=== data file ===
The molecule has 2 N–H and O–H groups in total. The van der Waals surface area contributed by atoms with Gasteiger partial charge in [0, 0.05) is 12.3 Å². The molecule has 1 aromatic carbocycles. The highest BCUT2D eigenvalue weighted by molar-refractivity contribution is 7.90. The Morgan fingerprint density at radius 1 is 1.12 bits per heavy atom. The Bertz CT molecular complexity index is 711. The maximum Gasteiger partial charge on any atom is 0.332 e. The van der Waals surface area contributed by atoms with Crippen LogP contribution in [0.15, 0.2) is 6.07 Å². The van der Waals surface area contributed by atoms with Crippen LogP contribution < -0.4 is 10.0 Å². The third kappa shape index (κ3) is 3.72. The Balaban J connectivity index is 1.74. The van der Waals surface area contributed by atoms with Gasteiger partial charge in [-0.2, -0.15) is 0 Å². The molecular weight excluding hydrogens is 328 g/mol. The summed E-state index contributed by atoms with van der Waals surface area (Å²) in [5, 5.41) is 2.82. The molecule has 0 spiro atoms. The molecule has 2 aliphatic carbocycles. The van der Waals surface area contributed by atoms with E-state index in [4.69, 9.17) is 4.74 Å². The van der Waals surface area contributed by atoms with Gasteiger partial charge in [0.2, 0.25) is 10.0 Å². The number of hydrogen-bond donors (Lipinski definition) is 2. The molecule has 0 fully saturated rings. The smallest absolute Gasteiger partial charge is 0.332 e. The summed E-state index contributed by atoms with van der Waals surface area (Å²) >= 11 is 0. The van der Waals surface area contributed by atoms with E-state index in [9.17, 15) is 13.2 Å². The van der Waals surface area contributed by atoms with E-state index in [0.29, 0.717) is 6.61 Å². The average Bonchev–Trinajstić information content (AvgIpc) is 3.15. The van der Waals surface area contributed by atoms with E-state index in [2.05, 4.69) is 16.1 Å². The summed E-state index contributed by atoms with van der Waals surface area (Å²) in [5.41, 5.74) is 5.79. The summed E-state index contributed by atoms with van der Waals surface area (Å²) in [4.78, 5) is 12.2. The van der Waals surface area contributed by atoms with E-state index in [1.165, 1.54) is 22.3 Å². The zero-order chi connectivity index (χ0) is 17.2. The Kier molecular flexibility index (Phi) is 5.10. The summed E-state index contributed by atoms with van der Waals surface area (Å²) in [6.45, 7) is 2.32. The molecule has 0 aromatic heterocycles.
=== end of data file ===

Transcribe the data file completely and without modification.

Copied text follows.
The molecule has 2 N–H and O–H groups in total. The van der Waals surface area contributed by atoms with Gasteiger partial charge in [0, 0.05) is 12.3 Å². The molecule has 1 aromatic carbocycles. The highest BCUT2D eigenvalue weighted by molar-refractivity contribution is 7.90. The Morgan fingerprint density at radius 1 is 1.12 bits per heavy atom. The Bertz CT molecular complexity index is 711. The maximum Gasteiger partial charge on any atom is 0.332 e. The van der Waals surface area contributed by atoms with Crippen LogP contribution in [0.15, 0.2) is 6.07 Å². The van der Waals surface area contributed by atoms with Crippen LogP contribution < -0.4 is 10.0 Å². The third kappa shape index (κ3) is 3.72. The Balaban J connectivity index is 1.74. The van der Waals surface area contributed by atoms with Gasteiger partial charge in [-0.2, -0.15) is 0 Å². The molecular weight excluding hydrogens is 328 g/mol. The summed E-state index contributed by atoms with van der Waals surface area (Å²) in [5, 5.41) is 2.82. The molecule has 0 spiro atoms. The molecule has 2 aliphatic carbocycles. The van der Waals surface area contributed by atoms with E-state index in [4.69, 9.17) is 4.74 Å². The van der Waals surface area contributed by atoms with Gasteiger partial charge in [0.2, 0.25) is 10.0 Å². The number of hydrogen-bond donors (Lipinski definition) is 2. The molecule has 0 fully saturated rings. The smallest absolute Gasteiger partial charge is 0.332 e. The summed E-state index contributed by atoms with van der Waals surface area (Å²) >= 11 is 0. The van der Waals surface area contributed by atoms with E-state index in [9.17, 15) is 13.2 Å². The van der Waals surface area contributed by atoms with E-state index in [0.29, 0.717) is 6.61 Å². The average Bonchev–Trinajstić information content (AvgIpc) is 3.15. The van der Waals surface area contributed by atoms with E-state index in [2.05, 4.69) is 16.1 Å². The summed E-state index contributed by atoms with van der Waals surface area (Å²) in [5.41, 5.74) is 5.79. The summed E-state index contributed by atoms with van der Waals surface area (Å²) in [4.78, 5) is 12.2. The van der Waals surface area contributed by atoms with E-state index in [1.165, 1.54) is 22.3 Å². The zero-order chi connectivity index (χ0) is 17.2. The Kier molecular flexibility index (Phi) is 5.10. The summed E-state index contributed by atoms with van der Waals surface area (Å²) in [6.45, 7) is 2.32. The molecule has 0 aromatic heterocycles.